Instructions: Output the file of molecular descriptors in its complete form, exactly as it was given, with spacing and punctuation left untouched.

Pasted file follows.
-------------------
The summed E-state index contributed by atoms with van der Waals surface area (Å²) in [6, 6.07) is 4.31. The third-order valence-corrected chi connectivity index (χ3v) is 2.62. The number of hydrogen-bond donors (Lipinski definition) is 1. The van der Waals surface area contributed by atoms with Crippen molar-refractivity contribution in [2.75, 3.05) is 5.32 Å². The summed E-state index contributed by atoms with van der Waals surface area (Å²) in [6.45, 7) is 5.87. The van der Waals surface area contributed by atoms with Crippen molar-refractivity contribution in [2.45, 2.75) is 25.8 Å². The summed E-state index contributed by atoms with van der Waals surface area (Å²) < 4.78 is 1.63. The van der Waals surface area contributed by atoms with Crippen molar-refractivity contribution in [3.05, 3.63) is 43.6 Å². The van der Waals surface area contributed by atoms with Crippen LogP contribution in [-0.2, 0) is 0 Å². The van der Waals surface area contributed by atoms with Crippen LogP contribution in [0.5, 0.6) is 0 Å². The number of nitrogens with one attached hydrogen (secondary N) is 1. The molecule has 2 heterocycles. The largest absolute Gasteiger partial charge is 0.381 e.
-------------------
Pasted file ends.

The summed E-state index contributed by atoms with van der Waals surface area (Å²) in [6, 6.07) is 4.31. The third-order valence-corrected chi connectivity index (χ3v) is 2.62. The number of hydrogen-bond donors (Lipinski definition) is 1. The van der Waals surface area contributed by atoms with Crippen molar-refractivity contribution in [2.75, 3.05) is 5.32 Å². The summed E-state index contributed by atoms with van der Waals surface area (Å²) in [6.45, 7) is 5.87. The van der Waals surface area contributed by atoms with Crippen molar-refractivity contribution in [2.45, 2.75) is 25.8 Å². The summed E-state index contributed by atoms with van der Waals surface area (Å²) < 4.78 is 1.63. The van der Waals surface area contributed by atoms with Crippen molar-refractivity contribution in [3.05, 3.63) is 43.6 Å². The van der Waals surface area contributed by atoms with Crippen LogP contribution in [-0.2, 0) is 0 Å². The van der Waals surface area contributed by atoms with Crippen LogP contribution in [0.5, 0.6) is 0 Å². The number of nitrogens with one attached hydrogen (secondary N) is 1. The molecule has 2 heterocycles. The largest absolute Gasteiger partial charge is 0.381 e.